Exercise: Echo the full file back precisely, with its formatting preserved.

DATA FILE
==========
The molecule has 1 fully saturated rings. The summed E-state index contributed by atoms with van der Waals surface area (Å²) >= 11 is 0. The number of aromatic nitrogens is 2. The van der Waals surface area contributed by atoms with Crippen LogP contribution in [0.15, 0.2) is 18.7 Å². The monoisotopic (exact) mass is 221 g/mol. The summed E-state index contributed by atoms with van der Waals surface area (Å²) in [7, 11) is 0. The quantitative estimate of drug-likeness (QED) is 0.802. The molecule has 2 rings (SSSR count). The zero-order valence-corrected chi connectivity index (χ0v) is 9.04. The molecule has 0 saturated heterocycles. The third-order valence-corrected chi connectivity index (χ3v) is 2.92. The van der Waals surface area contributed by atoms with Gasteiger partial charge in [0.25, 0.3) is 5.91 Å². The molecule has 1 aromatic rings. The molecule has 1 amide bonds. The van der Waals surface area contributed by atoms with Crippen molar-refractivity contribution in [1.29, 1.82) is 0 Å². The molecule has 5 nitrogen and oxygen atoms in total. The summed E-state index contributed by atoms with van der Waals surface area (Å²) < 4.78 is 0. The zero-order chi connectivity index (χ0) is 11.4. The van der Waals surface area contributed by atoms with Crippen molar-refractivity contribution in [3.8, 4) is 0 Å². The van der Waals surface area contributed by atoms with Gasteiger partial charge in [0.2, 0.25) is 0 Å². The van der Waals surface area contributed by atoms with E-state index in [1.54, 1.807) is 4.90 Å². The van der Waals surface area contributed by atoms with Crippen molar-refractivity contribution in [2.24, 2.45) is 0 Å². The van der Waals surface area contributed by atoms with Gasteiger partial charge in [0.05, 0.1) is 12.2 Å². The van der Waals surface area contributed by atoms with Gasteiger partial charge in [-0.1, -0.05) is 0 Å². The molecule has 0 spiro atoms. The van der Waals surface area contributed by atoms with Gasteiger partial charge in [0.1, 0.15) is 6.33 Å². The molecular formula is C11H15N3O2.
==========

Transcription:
The molecule has 1 fully saturated rings. The summed E-state index contributed by atoms with van der Waals surface area (Å²) >= 11 is 0. The number of aromatic nitrogens is 2. The van der Waals surface area contributed by atoms with Crippen LogP contribution in [0.15, 0.2) is 18.7 Å². The monoisotopic (exact) mass is 221 g/mol. The summed E-state index contributed by atoms with van der Waals surface area (Å²) in [7, 11) is 0. The quantitative estimate of drug-likeness (QED) is 0.802. The molecule has 2 rings (SSSR count). The zero-order valence-corrected chi connectivity index (χ0v) is 9.04. The molecule has 0 saturated heterocycles. The third-order valence-corrected chi connectivity index (χ3v) is 2.92. The van der Waals surface area contributed by atoms with Gasteiger partial charge in [0.25, 0.3) is 5.91 Å². The molecule has 1 aromatic rings. The molecule has 1 amide bonds. The van der Waals surface area contributed by atoms with Crippen molar-refractivity contribution in [1.29, 1.82) is 0 Å². The molecule has 5 nitrogen and oxygen atoms in total. The summed E-state index contributed by atoms with van der Waals surface area (Å²) < 4.78 is 0. The zero-order chi connectivity index (χ0) is 11.4. The van der Waals surface area contributed by atoms with Crippen molar-refractivity contribution in [3.8, 4) is 0 Å². The van der Waals surface area contributed by atoms with Gasteiger partial charge in [0.2, 0.25) is 0 Å². The van der Waals surface area contributed by atoms with E-state index in [1.54, 1.807) is 4.90 Å². The van der Waals surface area contributed by atoms with Crippen molar-refractivity contribution in [2.24, 2.45) is 0 Å². The van der Waals surface area contributed by atoms with Gasteiger partial charge in [0.05, 0.1) is 12.2 Å². The van der Waals surface area contributed by atoms with Gasteiger partial charge in [-0.1, -0.05) is 0 Å². The molecule has 0 spiro atoms. The van der Waals surface area contributed by atoms with Gasteiger partial charge in [0.1, 0.15) is 6.33 Å². The molecular formula is C11H15N3O2.